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Cool is not always right - Anaheim, CA


Two officers respond to a call for an emotionally disturbed person (EDP) who is armed with a "gun and knife" inside a white S10, being high, and threatening his family.  The responding officers, both fairly new, one on probation, see the subject vehicle and immediately attempt to stop this vehicle.



Initial:
0:07 - Driver's side door is open, being held open by a foot likely.  This is an excellent application to vehicle based contact.
0:10-12 - "Hey dude stop the car" while pointing a pistol at the subject.  First and foremost, the subject likely did not hear anything those officers were telling him, not through an open window and especially not with him seeing the firearm (and/or possibly the police vehicle).  The officers are pointing pistols at him because they feel the, completely justified, need to show the ability of force due to the nature of the call.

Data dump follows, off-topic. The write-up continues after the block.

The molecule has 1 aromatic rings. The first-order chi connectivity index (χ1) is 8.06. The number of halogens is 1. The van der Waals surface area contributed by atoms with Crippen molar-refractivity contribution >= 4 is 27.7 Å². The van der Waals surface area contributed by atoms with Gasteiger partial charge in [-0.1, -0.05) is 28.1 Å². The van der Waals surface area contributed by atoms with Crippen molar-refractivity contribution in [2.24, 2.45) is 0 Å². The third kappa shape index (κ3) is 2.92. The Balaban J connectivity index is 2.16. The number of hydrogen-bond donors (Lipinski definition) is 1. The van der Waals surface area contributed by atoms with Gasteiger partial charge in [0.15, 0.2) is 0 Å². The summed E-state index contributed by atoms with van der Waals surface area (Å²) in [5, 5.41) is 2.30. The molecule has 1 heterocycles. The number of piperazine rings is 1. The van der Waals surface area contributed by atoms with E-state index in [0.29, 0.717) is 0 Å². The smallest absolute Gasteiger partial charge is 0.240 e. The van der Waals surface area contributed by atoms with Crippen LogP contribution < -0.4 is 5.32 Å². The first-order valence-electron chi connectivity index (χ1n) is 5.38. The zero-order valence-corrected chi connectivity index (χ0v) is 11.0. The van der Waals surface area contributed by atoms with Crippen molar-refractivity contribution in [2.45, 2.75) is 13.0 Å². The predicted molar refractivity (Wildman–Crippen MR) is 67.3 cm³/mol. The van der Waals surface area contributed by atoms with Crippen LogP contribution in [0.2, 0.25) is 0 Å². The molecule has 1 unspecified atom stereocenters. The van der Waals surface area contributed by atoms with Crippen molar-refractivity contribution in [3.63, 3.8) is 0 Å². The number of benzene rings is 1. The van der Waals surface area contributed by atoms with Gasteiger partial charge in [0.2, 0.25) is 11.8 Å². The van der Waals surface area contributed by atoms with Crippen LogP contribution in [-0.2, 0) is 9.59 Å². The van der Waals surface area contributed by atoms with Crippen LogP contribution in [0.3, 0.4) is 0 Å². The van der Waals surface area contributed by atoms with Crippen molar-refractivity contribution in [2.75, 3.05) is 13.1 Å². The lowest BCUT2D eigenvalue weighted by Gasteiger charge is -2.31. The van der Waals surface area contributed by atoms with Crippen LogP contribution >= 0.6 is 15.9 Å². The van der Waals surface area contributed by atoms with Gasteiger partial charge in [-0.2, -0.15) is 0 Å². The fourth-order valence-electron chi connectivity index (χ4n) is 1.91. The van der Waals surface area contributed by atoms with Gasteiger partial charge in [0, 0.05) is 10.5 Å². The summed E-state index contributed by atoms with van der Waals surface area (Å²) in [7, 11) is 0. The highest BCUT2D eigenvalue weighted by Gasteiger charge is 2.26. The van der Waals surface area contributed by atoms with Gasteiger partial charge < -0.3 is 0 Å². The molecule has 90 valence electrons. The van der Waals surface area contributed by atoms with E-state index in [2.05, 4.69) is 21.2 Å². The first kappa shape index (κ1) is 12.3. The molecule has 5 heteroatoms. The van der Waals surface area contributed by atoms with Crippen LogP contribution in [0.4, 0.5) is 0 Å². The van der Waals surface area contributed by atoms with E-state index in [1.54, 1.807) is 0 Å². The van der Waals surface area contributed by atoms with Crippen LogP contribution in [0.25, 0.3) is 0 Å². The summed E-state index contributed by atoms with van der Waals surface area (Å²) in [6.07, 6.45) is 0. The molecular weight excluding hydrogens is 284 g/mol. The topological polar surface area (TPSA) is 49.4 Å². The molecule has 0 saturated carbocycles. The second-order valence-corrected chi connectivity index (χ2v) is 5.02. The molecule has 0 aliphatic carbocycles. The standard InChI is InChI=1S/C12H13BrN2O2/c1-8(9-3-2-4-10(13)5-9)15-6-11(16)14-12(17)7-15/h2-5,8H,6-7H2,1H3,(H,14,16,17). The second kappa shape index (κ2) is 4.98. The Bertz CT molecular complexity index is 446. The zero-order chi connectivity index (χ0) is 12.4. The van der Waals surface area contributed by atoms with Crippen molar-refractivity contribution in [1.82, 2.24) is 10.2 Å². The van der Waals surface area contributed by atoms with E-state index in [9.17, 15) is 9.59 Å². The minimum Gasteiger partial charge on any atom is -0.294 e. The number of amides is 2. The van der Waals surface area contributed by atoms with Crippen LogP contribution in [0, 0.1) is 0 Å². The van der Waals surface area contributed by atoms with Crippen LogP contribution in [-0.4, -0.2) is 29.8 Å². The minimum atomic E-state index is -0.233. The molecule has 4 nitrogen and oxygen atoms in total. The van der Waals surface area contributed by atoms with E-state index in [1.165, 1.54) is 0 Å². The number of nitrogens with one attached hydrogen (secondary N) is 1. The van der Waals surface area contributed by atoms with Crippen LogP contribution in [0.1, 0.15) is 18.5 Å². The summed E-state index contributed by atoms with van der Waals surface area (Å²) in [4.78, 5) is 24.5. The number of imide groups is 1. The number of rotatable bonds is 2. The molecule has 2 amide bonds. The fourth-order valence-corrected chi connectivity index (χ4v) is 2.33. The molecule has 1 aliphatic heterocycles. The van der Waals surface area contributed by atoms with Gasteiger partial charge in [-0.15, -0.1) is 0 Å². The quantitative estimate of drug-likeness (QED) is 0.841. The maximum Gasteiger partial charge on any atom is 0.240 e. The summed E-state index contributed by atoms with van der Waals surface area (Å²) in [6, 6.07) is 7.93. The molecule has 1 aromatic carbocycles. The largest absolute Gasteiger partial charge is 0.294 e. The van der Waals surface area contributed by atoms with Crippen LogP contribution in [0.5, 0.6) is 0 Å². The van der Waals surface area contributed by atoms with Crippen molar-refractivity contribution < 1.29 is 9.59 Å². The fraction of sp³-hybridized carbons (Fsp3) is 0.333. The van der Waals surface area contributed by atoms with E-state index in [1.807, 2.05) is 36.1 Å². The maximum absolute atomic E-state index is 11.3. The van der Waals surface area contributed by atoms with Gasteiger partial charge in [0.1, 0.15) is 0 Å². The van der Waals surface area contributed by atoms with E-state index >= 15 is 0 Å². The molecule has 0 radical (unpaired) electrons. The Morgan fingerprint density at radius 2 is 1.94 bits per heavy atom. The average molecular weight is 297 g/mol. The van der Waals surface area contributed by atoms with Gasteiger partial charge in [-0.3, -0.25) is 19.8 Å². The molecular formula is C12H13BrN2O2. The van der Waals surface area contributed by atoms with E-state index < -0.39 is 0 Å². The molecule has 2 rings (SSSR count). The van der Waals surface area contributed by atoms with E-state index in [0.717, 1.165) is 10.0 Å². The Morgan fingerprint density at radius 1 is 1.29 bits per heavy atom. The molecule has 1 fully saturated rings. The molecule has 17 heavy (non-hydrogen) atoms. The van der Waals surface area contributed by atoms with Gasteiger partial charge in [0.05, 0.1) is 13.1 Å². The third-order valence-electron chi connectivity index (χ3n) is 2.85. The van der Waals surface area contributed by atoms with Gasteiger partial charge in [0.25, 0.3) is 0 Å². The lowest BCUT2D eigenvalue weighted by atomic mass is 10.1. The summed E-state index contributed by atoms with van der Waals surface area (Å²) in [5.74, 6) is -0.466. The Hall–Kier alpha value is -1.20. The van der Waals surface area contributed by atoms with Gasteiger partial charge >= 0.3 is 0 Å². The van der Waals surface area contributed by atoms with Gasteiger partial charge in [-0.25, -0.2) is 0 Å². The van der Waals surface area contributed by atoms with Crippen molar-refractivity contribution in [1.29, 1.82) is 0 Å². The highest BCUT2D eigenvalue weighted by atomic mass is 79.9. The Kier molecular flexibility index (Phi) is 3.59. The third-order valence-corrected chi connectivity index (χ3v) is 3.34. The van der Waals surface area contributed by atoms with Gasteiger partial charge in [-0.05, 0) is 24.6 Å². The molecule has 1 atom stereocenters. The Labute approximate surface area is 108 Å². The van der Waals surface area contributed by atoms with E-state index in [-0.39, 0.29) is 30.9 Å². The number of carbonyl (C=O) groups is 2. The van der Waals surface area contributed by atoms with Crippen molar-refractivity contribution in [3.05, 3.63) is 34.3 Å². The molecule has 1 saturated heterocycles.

0:15 - Both officers get into their vehicle and try to pull him over after the subject flees.  Subject flees.
Pursuit: 
0:22 - Driving officer attempts to put on his seat belt and disregards it mid-pull drawing his firearm, this is clearly because he saw something which prompted it.
0:27-0:28 - "give us some distance" the passenger officer said, he was talking to the driving officer, most likely in response to the subject brandishing a pistol.
0:32-0:34 - "dude give us some distance, dude dude!" The passenger officer starts to tell the driving officer, you can hear the echo either because of the passenger officer being keyed up on the radio or because of feedback from the body camera.
Initial OIS:
0:35 - Driving officer fires the first volley through the windshield.